(SEOUL/BRUSSELS By Rachel Armstrong and John O'Donnell) - Steps to avoid "too big to fail" banks from destabilising markets and the world economy will take longer to agree and a common global approach is beyond reach, regulators and central bankers said on Wednesday.
Leaders of the Group of 20 economies (G20) meet in Seoul next month and were hoping to agree a fleshed out package for avoiding another Lehman-style bank failure that nearly brought the world's financial system to its knees.
The aim was to ensure that when another big bank with operations in many countries gets into trouble, a framework is in place that allows it to fail without global disruption or the need for taxpayer money.
The Financial Stability Board is tasked by the G20 to draw up the package of "too big to fail" measures and signalled on Wednesday that next month's summit will be another milestone rather than the end game for this issue.
The FSB will not now present detailed plans on how big banks can be made less risky but instead will make broad recommendations and timelines, its chairman Mario Draghi said.
Draghi ruled out a common G20 approach to so-called systemically important financial institutions (SIFIs), saying on Wednesday: "Parts will differ from country to country."
The FSB is drawing up a menu of options that includes bail-in bonds, contingent capital, capital surcharges and resolution mechanisms but each item is being hotly debated.
France and Germany oppose mandatory capital add-ons.
Some regulators doubt bail-in bonds and contingent capital -- debt that converts into bank capital in times of trouble -- would work or if investors have the appetite for them.
"How can you price these instruments in the market if you don't know how the law treats unsecured creditors to start with?" Draghi told reporters.
The Basel Committee of global banking supervisors and central bankers met in Seoul on Tuesday and said its work on detailing capital surcharges, bail-in bonds and contingent capital would not be completed until the middle of next year.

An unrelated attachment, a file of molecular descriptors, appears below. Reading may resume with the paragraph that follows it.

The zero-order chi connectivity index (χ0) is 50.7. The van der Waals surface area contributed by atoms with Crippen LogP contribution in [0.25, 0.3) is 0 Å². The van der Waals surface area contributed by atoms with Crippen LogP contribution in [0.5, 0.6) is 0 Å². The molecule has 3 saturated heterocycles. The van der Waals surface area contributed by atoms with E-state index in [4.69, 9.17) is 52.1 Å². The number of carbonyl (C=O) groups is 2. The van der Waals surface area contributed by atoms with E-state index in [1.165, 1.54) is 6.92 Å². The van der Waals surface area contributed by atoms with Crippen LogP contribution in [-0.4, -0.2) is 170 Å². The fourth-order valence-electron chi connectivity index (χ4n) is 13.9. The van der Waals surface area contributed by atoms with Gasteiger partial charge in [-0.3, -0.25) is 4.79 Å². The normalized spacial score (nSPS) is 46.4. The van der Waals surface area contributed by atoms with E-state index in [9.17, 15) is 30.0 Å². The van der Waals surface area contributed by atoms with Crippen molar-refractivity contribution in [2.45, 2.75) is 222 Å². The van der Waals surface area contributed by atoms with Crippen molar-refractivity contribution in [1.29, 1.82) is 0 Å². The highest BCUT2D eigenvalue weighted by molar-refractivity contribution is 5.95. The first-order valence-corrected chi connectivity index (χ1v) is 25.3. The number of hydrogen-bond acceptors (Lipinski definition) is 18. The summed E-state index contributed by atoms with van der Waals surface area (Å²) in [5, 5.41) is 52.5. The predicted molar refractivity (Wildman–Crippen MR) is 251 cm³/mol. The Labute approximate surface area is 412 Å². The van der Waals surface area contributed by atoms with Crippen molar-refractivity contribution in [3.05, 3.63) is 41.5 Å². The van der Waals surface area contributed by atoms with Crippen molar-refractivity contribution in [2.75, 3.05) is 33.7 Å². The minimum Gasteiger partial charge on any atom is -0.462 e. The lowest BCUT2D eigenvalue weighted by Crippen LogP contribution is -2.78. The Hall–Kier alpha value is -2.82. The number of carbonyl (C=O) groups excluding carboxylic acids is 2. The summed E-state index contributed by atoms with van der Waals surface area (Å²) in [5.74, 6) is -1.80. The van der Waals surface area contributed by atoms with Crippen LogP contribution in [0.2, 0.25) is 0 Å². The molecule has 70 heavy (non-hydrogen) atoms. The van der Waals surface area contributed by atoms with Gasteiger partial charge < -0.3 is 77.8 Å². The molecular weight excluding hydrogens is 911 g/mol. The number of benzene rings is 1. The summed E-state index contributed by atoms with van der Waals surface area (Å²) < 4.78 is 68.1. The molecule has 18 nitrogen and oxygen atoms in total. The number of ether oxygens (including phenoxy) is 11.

And there are doubts that effective resolution mechanisms can be created for big cross-border banks which dominate the sector.
"Many changes in national laws would be required because without basic changes in basic laws about insolvency ... it makes it very difficult to have a global resolution regime for these cross boarder institutions," European Central Bank Vice President Vitor Constancio told reporters.
"An attempt is being made of course ... but because the system is very demanding I don't know if it is really possible," Constancio said.
The European Union's executive European Commission published policy ideas for a crisis management framework ahead of legislation next year. They included resolution mechanisms, tougher supervision and making creditors take a hit.
EU Internal Market Commissioner Michel Barnier said he wanted to instill a "culture of prevention".
"I call this the most pressing and important reform we are involved in. Our work is in parallel to international ongoing efforts and work," Barnier told a news conference.
The "polluter" and not the public should pay for future bank rescues, Barnier said.
"The shareholders and creditors will be on the front line and not the taxpayers," Barnier said.
He is already seeking consensus among EU states to set up national resolution funds from levies on banks.
Britain, which has spent billions of pounds shoring up its banking sector in the crisis said it would push ahead with its permanent levy plan and publish draft legislation on Thursday.
"Our aim is to extract the maximum sustainable tax revenues from financial services," British Finance Minister George Osborne told the UK parliament.
(Additional reporting by Marc Jones in Frankfurt; Writing by Huw Jones, editing by Mike Peacock)
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